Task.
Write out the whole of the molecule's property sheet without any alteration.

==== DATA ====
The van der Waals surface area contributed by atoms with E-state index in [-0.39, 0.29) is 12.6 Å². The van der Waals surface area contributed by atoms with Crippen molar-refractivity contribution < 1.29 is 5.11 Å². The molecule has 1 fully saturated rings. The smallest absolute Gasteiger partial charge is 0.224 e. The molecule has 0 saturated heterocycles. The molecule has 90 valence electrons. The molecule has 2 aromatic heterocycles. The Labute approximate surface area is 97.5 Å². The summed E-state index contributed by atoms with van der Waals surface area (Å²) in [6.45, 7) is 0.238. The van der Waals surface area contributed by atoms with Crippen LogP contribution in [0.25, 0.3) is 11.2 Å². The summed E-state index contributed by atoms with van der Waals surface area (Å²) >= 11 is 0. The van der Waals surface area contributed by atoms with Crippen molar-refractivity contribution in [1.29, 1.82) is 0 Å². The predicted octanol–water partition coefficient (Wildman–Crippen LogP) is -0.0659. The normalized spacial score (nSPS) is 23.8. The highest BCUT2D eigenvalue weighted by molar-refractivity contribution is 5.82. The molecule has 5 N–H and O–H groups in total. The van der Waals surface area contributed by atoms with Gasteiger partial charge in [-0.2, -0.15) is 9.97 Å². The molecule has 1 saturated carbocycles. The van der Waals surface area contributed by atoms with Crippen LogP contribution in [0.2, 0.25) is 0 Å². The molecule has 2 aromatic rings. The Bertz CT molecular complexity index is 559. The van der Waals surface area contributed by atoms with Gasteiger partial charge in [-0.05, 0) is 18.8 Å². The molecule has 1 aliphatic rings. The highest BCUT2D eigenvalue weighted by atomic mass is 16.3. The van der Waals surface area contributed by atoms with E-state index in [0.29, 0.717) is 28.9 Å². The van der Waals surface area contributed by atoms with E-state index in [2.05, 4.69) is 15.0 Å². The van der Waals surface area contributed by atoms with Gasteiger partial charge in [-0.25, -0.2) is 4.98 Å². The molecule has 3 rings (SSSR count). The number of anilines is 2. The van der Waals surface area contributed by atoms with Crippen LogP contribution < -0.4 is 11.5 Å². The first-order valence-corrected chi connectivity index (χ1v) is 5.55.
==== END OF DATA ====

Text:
The van der Waals surface area contributed by atoms with E-state index in [-0.39, 0.29) is 12.6 Å². The van der Waals surface area contributed by atoms with Crippen molar-refractivity contribution < 1.29 is 5.11 Å². The molecule has 1 fully saturated rings. The smallest absolute Gasteiger partial charge is 0.224 e. The molecule has 0 saturated heterocycles. The molecule has 90 valence electrons. The molecule has 2 aromatic heterocycles. The Labute approximate surface area is 97.5 Å². The summed E-state index contributed by atoms with van der Waals surface area (Å²) in [6.45, 7) is 0.238. The van der Waals surface area contributed by atoms with Crippen LogP contribution in [0.25, 0.3) is 11.2 Å². The summed E-state index contributed by atoms with van der Waals surface area (Å²) >= 11 is 0. The van der Waals surface area contributed by atoms with Crippen molar-refractivity contribution in [1.29, 1.82) is 0 Å². The predicted octanol–water partition coefficient (Wildman–Crippen LogP) is -0.0659. The normalized spacial score (nSPS) is 23.8. The highest BCUT2D eigenvalue weighted by molar-refractivity contribution is 5.82. The molecule has 5 N–H and O–H groups in total. The van der Waals surface area contributed by atoms with Gasteiger partial charge in [-0.2, -0.15) is 9.97 Å². The molecule has 1 saturated carbocycles. The van der Waals surface area contributed by atoms with Crippen LogP contribution in [0.2, 0.25) is 0 Å². The molecule has 2 aromatic rings. The Bertz CT molecular complexity index is 559. The van der Waals surface area contributed by atoms with Gasteiger partial charge in [-0.05, 0) is 18.8 Å². The molecule has 1 aliphatic rings. The highest BCUT2D eigenvalue weighted by atomic mass is 16.3. The van der Waals surface area contributed by atoms with E-state index in [0.29, 0.717) is 28.9 Å². The van der Waals surface area contributed by atoms with E-state index in [2.05, 4.69) is 15.0 Å². The van der Waals surface area contributed by atoms with Gasteiger partial charge in [-0.25, -0.2) is 4.98 Å². The molecule has 3 rings (SSSR count). The number of anilines is 2. The van der Waals surface area contributed by atoms with Crippen LogP contribution < -0.4 is 11.5 Å². The first-order valence-corrected chi connectivity index (χ1v) is 5.55.